When I was 23, I was restless, so I moved to Philadelphia with the determination to start an intentional Catholic young adult community with some friends. It is a chapter of my life I don’t talk about too often because we kind of failed at what we tried to do. In the eight years since, however, I have noticed how that failure was just what I needed at the time.

Fresh out of Franciscan University, the world was one big missionary field to me. I didn’t know the intricacies of reaching out to people with the message of Christ. Our community of four believers had an action plan to evangelize the northern Philadelphia neighborhood we moved to, but something about our approach was just off. We prayed together every day, hosted all sorts of charity events from parish picnics to building a community garden, and told our neighbors about Christ every chance we had. What were we doing wrong?

I remember praying in the parish chapel one day, reciting Jeremiah’s prayer, “You duped me, O Lord, and I let myself be duped” (Jeremiah 20:7). After all I learned about the missionary saints in college, I forgot the most fundamental truth about sharing the Gospel: in order to love people, I must know them first. If I am not one of them, I have to assimilate into their culture until they accept me as one of them, and that takes years.

The culture of the people was not our own, and no matter how hard we tried, there was no way we could be one with the neighbors we tried ministering to in the short time we were there. We didn’t know what it meant to live in that part of town. The very look and feel of our lifestyle was too different.

It’s tough to say it, but things went wrong when we tried to do too much good. The great Catholic poet T.S. Eliot said, “Most of the evil in this world is done by people with good intentions.” Not to take his words too literally, but the good we tried to do at least brought more than its share of mishaps. A few electronics from my car were stolen while living there, the community garden we built on an empty lot was abandoned, and we wound up just being gently nudged out the door by the pastor of the parish we tried to help.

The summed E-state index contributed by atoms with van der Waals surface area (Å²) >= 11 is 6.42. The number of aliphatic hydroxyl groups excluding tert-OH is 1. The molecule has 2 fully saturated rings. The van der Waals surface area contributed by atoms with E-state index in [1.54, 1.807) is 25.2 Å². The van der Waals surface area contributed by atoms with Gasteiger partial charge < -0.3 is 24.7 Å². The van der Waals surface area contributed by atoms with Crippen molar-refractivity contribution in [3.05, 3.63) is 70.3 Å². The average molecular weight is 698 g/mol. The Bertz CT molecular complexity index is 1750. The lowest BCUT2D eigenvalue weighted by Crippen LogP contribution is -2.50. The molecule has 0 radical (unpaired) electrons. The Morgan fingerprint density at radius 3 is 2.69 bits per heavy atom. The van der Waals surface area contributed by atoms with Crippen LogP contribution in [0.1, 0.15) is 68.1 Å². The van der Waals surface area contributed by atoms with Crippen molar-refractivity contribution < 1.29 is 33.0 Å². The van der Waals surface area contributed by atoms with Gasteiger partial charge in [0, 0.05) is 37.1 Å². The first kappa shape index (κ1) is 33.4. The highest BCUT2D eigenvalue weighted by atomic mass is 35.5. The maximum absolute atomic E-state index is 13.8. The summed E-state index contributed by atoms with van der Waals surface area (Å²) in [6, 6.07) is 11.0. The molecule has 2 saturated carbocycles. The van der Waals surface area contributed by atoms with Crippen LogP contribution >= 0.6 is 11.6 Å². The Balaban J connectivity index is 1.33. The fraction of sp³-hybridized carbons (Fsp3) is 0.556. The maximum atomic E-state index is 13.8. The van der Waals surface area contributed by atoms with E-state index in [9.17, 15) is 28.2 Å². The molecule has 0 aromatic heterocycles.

So, from experience, I could say with the Catholic playwright Oscar Wilde, “No good deed goes unpunished.” 

We had our own mission, our own plans. I wanted to help start a rebirth of Catholicism in our generation and believed I would one day look back at our efforts and see them as seeds of that renewal. As those ambitions crumbled, I found myself ironically reciting in my head a Scripture verse I claimed to know well,  “A man’s mind plans his way, but the Lord directs his steps” (Proverbs 16:9).

 The problem with good intentions is not that they’re good; it’s that they’re so often not God’s. The good we have in mind may even be the same God has in mind, but only God knows the way to go about accomplishing it. The human heart is too often in conflict with itself to do good on its own.

In our case, what was really on our hearts was a desire to live a different kind of lifestyle, an authentic Catholic way of life – but we also had the conviction to make a difference and help our community. Like the Israelites of the Old Testament though, God still had to transform us from within before he could send us out to transform the world. I wanted to live an authentic Catholic life, but honestly I didn’t see the way to do that is to just submit myself to God’s will, and let him weave the tapestry of my life story.

David Kilby is a freelance writer for The Monitor. He attends St. Isaac Jogues Parish, Marlton, and writes for www.ramblingspirit.com.